New co-op bill seeks stern penalty for funds misappropriationThe new Cooperative Bill has put in place a provision of stringent penalty against promoters involved in misappropriation of depositors money.
The new Cooperative Bill has put in place a provision of stringent penalty against promoters involved in misappropriation of depositors money.
The bill has provisioned a maximum of 10-year imprisonment, recovery of embezzled amount and equivalent fine. As per the existing law, the Department of Cooperative can only fine up to Rs1,500 for wrongdoing.
In order to discourage the trend of issuing loans to directors and their kin by creating fake loanees, the bill has provisioned 10 years of jail if done so and the loan becomes unrecoverable. Those embezzling more than Rs1 billion will have to serve eight to 10 years in jail.
As per a report of High Level Commission formed to probe irregularities in cooperatives, the promoters have embezzled a total of Rs11 billion. Half of the amount is related to Oriental Cooperative promoted by Sudhir Basent.
Shankar Adhikari, secretary at the Ministry of Cooperative and Poverty Alleviation, said stringent penalty provision has been necessary as promoters of about 133 cooperatives have embezzled more than Rs11 billion. “The current provision of just Rs1,500 fine does not deter cooperative promoters from committing financial crimes,” he said.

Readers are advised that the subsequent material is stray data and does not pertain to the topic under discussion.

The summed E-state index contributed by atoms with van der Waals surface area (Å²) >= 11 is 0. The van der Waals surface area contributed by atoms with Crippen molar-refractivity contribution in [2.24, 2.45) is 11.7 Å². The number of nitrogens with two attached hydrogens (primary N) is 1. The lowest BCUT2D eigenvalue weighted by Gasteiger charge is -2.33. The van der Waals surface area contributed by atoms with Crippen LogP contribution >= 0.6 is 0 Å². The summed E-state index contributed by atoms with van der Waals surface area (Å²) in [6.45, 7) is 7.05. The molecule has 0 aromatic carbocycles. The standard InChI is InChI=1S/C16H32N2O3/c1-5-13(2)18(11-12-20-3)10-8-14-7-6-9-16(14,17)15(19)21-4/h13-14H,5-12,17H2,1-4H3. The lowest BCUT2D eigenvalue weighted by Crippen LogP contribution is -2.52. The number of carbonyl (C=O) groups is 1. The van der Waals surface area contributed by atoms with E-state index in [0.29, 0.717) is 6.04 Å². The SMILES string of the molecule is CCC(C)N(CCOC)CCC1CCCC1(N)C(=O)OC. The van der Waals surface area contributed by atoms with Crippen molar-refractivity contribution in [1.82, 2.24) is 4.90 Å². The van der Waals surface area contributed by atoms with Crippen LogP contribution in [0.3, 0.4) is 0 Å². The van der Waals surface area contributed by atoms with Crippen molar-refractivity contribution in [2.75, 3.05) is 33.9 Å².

The penalty provision is in line with recently-introduced Act on Banking Offense Act which has also provisioned a maximum 10-year imprisonment for financial crimes.
The bill has also made a provision of declaring cooperatives crisis-ridden. If the cooperatives work against the interest of members and do not have the capacity to pay liabilities, and if they fail to return deposits and are towards insolvency, the government at the recommendation of the registrar of the Department of Cooperative can declare such cooperatives crisis-ridden.
Given the limited capacity, experience and expertise with the Department of Cooperative, the bill has provisioned taking active assistance of the Nepal Rastra Bank for supervising and regulating bigger cooperatives having transaction more than a certain amount. “The amount is yet to be fixed,” said Secretary Adhikari.
The bill also talks about involving the central bank in regulating saving and credit cooperatives and developing a special monitoring system for the purpose. The registrar can take NRB’s help for the purpose, the bill states.
As per the new bill, a cooperative bank to be formed to lend to cooperatives, has to take license from the central bank and will under the NRB purview.
Multipurpose cooperatives and other cooperatives related to certain sectors have been banned from carrying out savings and credit roles. If they are involved in such activities, they should convert themselves into savings and credit category in three years.
The bill also bans cooperatives from charging renewal fee and service charge while providing credit to members. It has also fixed 6 percent interest rate spread.
The cooperatives have also been banned from capitalising interest into principal and charge interest on it and from purchasing shares of any company.
“If one has already purchased, such shares should be divested within a year from the implementation of the new Act,” the bill states.
A cooperative can collect deposit only up to 10 times of its share capital.
If any cooperative violates the law, it will be fined Rs500,000, the bill states.